IDEAS home Printed from
   My bibliography  Save this article

Measuring the Welfare Effects of Shame and Pride


  • Luigi Butera
  • Robert Metcalfe
  • William Morrison
  • Dmitry Taubinsky


Public recognition is frequently used to motivate desirable behavior, yet its welfare effects—such as costs of shame or gains from pride—are rarely measured. We develop a portable empirical methodology for measuring and monetizing social image utility, and we deploy it in experiments on exercise and charitable behavior. In all experiments, public recognition motivates desirable behavior but creates highly unequal image payoffs. High-performing individuals enjoy significant utility gains, while low-performing individuals incur significant utility losses. We estimate structural models of social signaling, and we use the models to explore the social efficiency of public recognition policies.

Suggested Citation

  • Luigi Butera & Robert Metcalfe & William Morrison & Dmitry Taubinsky, 2022. "Measuring the Welfare Effects of Shame and Pride," American Economic Review, American Economic Association, vol. 112(1), pages 122-168, January.
  • Handle: RePEc:aea:aecrev:v:112:y:2022:i:1:p:122-68
    DOI: 10.1257/aer.20190433

    Download full text from publisher

    File URL:
    Download Restriction: no

    File URL:
    Download Restriction: no

    File URL:
    Download Restriction: no

    File URL:
    Download Restriction: Access to full text is restricted to AEA members and institutional subscribers.

    File URL:
    LibKey link: if access is restricted and if your library uses this service, LibKey will redirect you to where you can use your library subscription to access this item

    Other versions of this item:


    Citations are extracted by the CitEc Project, subscribe to its RSS feed for this item.

    Cited by:

    1. Ericson, Keith M. Marzilli, 2020. "When consumers do not make an active decision: Dynamic default rules and their equilibrium effects," Games and Economic Behavior, Elsevier, vol. 124(C), pages 369-385.
    2. Simon Haenni & Guilherme Lichand, 2020. "Harming to signal: child marriage vs. public donations in Malawi," ECON - Working Papers 348, Department of Economics - University of Zurich, revised Mar 2021.
    3. Banerjee, Ritwik & Mustafi, Priyoma, 2020. "Using Social Recognition to Address the Gender Difference in Volunteering for Low Promotability Tasks," IZA Discussion Papers 13956, Institute of Labor Economics (IZA).
    4. Laura Derksen & Jason. T Kerwin & Natalia Ordaz Reynoso & Olivier Sterck, 2021. "Appointments: A More Effective Commitment Device for Health Behaviors," CSAE Working Paper Series 2021-13, Centre for the Study of African Economies, University of Oxford.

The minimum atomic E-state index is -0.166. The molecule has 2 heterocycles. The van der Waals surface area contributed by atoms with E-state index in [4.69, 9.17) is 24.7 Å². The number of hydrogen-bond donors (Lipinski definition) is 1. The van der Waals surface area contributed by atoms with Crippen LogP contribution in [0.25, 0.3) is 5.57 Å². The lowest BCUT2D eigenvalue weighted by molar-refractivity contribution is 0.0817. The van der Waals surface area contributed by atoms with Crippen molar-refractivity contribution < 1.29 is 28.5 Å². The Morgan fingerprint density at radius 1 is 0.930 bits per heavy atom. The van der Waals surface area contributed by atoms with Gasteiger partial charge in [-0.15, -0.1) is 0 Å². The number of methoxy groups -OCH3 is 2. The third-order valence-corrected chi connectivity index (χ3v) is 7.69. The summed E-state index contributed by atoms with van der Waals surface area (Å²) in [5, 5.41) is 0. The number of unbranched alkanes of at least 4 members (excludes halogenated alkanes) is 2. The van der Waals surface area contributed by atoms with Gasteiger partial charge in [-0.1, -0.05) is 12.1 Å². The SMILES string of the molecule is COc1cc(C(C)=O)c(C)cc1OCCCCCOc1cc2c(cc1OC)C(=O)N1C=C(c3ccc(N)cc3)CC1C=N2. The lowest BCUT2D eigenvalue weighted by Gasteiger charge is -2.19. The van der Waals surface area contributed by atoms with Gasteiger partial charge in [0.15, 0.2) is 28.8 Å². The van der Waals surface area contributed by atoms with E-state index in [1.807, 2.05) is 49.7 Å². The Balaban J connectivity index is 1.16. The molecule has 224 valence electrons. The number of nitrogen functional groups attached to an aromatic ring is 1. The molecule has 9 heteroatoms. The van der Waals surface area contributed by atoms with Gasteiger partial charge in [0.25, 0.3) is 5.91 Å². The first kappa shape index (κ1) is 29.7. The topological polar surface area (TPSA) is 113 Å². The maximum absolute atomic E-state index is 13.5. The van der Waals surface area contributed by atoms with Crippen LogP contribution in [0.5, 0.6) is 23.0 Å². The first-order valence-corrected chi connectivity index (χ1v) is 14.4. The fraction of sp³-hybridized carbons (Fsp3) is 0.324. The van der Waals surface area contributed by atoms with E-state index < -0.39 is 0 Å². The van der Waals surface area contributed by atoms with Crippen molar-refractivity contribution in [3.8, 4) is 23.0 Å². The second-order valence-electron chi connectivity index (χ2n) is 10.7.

5. Kessler, Judd B. & Low, Corinne & Singhal, Monica, 2021. "Social policy instruments and the compliance environment," Journal of Economic Behavior & Organization, Elsevier, vol. 192(C), pages 248-267.
    6. Antinyan, Armenak & Asatryan, Zareh, 2019. "Nudging for tax compliance: A meta-analysis," ZEW Discussion Papers 19-055, ZEW - Leibniz Centre for European Economic Research.
    7. Perino, Grischa & Schwirplies, Claudia, 2022. "Meaty arguments and fishy effects: Field experimental evidence on the impact of reasons to reduce meat consumption," Journal of Environmental Economics and Management, Elsevier, vol. 114(C).
    8. Gauri, Varun & Jamison, Julian C. & Mazar, Nina & Ozier, Owen, 2019. "Motivating Bureaucrats through Social Recognition: External Validity — A Tale of Two States," IZA Discussion Papers 12251, Institute of Labor Economics (IZA).

    More about this item

    JEL classification:

    • C93 - Mathematical and Quantitative Methods - - Design of Experiments - - - Field Experiments
    • D64 - Microeconomics - - Welfare Economics - - - Altruism; Philanthropy; Intergenerational Transfers
    • D82 - Microeconomics - - Information, Knowledge, and Uncertainty - - - Asymmetric and Private Information; Mechanism Design
    • D91 - Microeconomics - - Micro-Based Behavioral Economics - - - Role and Effects of Psychological, Emotional, Social, and Cognitive Factors on Decision Making


    Access and download statistics


    All material on this site has been provided by the respective publishers and authors. You can help correct errors and omissions. When requesting a correction, please mention this item's handle: RePEc:aea:aecrev:v:112:y:2022:i:1:p:122-68. See general information about how to correct material in RePEc.

    For technical questions regarding this item, or to correct its authors, title, abstract, bibliographic or download information, contact: . General contact details of provider: .

    If you have authored this item and are not yet registered with RePEc, we encourage you to do it here. This allows to link your profile to this item. It also allows you to accept potential citations to this item that we are uncertain about.

    We have no bibliographic references for this item. You can help adding them by using this form .

    If you know of missing items citing this one, you can help us creating those links by adding the relevant references in the same way as above, for each refering item. If you are a registered author of this item, you may also want to check the "citations" tab in your RePEc Author Service profile, as there may be some citations waiting for confirmation.

    For technical questions regarding this item, or to correct its authors, title, abstract, bibliographic or download information, contact: Michael P. Albert (email available below). General contact details of provider: .

    Please note that corrections may take a couple of weeks to filter through the various RePEc services.

    IDEAS is a RePEc service hosted by the Research Division of the Federal Reserve Bank of St. Louis . RePEc uses bibliographic data supplied by the respective publishers.